On top of that, fresh produce needs to be washed and disinfected because the soil here is healthy, and has organisms we don’t find in the north. It can cause some tummy upset if your gut biome isn’t used to it. I know some people use a few drops of bleach in the water, but I use a colloidal silver preparation called Quality Day – you can buy at the supermarket in the veggie section.

Things I do now:

● Shop several times a week and keep food rotated.
● I opted for special fridge containers to preserve fresh fruit and veggies.
● Cook large batches in the morning (cooler time to cook), and freeze individual portions.
● Immediately put baked goods into sealed containers and in the fridge.
● Dry my fresh cheese (if it’s wet), and put it in the fridge without a cover. After one day it goes in a sealed container.
● Use thermal bags to do shopping.
● Take antiparasitic medicine every 6 months.
● Make sure the refrigerator is working at the right temperature.

Rainy Season vs Dry Season

When I moved to Huatulco, I imagined the rainy season meant monsoons and months of flooding. What it really means is the possibility of rain. Many times, there are evening showers or overnight pours. Very few days are rainy all day.

Hurricanes don’t usually hit Huatulco. This part of the Pacific is the birthing place of many storms, and because of our unique position, we will only get the tails of it for a day or two.

The dry season is exactly that. Dry. No rain for about six months. So when the rains come, we rejoice. The trees come alive again, the fruits start to grow, and the animals are relieved from the relenting heat.

Coral and Sea Life

Whether you believe in climate change or not, one thing for sure is the temperature of the waters has gone up. This causes the coral reefs to become covered in algae, which chokes them from getting sunlight, and they eventually die. When the coral dies, the fish population dies.

A few things we learned:
● Do NOT touch the coral reefs. Not only can you get cut, but you can damage the reef.
● Treat yourself to good, reef-friendly sunscreen. Unfortunately, they don’t sell it everywhere. When I find it, I stock up.
● Do not take the seashells or pieces of coral home. There’s a hefty fine if they find sand, shells, or coral in suitcases at the airport. Removing these essential parts of the ecosystem is eroding the beaches and damaging sea life.
● Don’t touch the animals in or out of the water. They aren’t pets and can be damaged.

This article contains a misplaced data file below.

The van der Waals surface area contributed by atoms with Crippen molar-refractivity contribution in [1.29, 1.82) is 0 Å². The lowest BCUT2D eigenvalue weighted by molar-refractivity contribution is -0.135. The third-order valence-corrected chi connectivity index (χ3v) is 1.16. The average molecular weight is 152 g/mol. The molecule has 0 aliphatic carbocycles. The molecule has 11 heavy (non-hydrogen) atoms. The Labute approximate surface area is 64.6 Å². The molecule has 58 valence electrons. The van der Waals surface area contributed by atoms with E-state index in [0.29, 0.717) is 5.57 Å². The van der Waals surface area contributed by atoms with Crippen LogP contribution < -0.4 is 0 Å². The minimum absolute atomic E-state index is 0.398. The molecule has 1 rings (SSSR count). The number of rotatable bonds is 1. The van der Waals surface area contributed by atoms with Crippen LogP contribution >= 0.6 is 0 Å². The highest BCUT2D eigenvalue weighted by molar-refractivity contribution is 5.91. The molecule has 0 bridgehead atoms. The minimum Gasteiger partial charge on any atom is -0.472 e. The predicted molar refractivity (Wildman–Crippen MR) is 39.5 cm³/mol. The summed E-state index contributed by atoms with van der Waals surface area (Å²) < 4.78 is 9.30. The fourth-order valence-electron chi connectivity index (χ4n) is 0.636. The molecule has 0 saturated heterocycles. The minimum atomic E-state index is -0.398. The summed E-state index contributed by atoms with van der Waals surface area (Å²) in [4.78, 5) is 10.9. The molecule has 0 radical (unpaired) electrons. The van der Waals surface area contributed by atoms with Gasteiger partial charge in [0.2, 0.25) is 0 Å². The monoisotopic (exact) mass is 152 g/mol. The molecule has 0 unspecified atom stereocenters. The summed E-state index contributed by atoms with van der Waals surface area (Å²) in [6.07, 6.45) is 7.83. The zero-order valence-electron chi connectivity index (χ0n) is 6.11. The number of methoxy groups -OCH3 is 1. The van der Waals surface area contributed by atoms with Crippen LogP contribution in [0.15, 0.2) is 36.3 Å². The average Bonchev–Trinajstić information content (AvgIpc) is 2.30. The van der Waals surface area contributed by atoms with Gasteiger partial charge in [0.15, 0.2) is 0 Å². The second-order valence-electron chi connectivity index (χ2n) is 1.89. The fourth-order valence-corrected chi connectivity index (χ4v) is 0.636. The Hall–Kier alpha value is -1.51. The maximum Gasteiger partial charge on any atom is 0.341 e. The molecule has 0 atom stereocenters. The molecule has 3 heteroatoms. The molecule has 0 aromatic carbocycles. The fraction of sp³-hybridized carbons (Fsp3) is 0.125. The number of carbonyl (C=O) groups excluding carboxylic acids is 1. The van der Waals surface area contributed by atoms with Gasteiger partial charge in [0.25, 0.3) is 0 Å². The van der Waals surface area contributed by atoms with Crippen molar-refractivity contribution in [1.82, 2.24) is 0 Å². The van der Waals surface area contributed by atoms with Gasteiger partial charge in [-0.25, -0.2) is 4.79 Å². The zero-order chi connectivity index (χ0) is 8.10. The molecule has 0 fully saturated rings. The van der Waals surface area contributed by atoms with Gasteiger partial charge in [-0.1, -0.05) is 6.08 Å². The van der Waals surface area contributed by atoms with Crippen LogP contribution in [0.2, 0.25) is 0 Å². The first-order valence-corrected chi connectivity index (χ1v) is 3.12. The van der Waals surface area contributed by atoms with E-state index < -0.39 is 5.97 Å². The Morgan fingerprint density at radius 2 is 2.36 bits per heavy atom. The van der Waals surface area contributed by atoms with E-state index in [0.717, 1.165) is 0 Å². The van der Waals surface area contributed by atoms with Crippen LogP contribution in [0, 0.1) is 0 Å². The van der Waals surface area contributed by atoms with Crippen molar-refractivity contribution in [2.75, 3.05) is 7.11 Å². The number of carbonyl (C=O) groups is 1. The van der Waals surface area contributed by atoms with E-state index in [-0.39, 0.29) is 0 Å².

Overall, we’ve found Huatulco to be one of the healthiest and most beautiful places to live on the planet. With a little preparation, all things are possible in paradise!

Zapotec Writers:
Not as Boring as History Class Led You to Believe

By Brooke O’Connor

An issue about Mexican writers would be remiss if we didn’t include some original writers in Mexico: the Zapotecs. Although Spanish is the legal and most widely spoken language, Zapotec is still one of the largest indigenous language groups spoken, comprising 58 different variations among different communities.

Many dialects and traditions are being lost to modernity, but there are some champions of Zapotec, publishing bilingual and trilingual books. More on that later.

The earliest preserved Zapotec writing is from 600 BCE, and we know this Mesoamerican script was used for well over 1,500 years. Just as they do today, Zapotec peoples had many uses for writing in the ancient thriving society. However, time has left us more monolithic billboards than personal journals.

The earliest known inscription comes from San José Mogote, northwest of present day Oaxaca City; San José Mogote reached its political peak before the establishment of Monte Albán, southwest of and closer to Oaxaca City (more writings have been preserved from Monte Albán than from San José Mogote). Many of the large engravings from San José Mogote detailed competitions and the development of urban life. They chronicled the succession of leaders and winning of battles. This led archeologists to believe that writing during this time was used mostly for political and civic education. They’ve since found those conclusions to be false.

The earlier (600 BCE to 200 ACE) writings in San José Mogote appear to be related to sacred topics; self-sacrifice, the proper oral invocation of ancestors to ensure success in warfare, the taking of captives, ritual combat with captives, and how-to manuals on burning humans alive to petition for agricultural and human fertility. Political topics included strategies and plans written by members of the elite class, designed to create division in society with the aim of developing more power as leaders.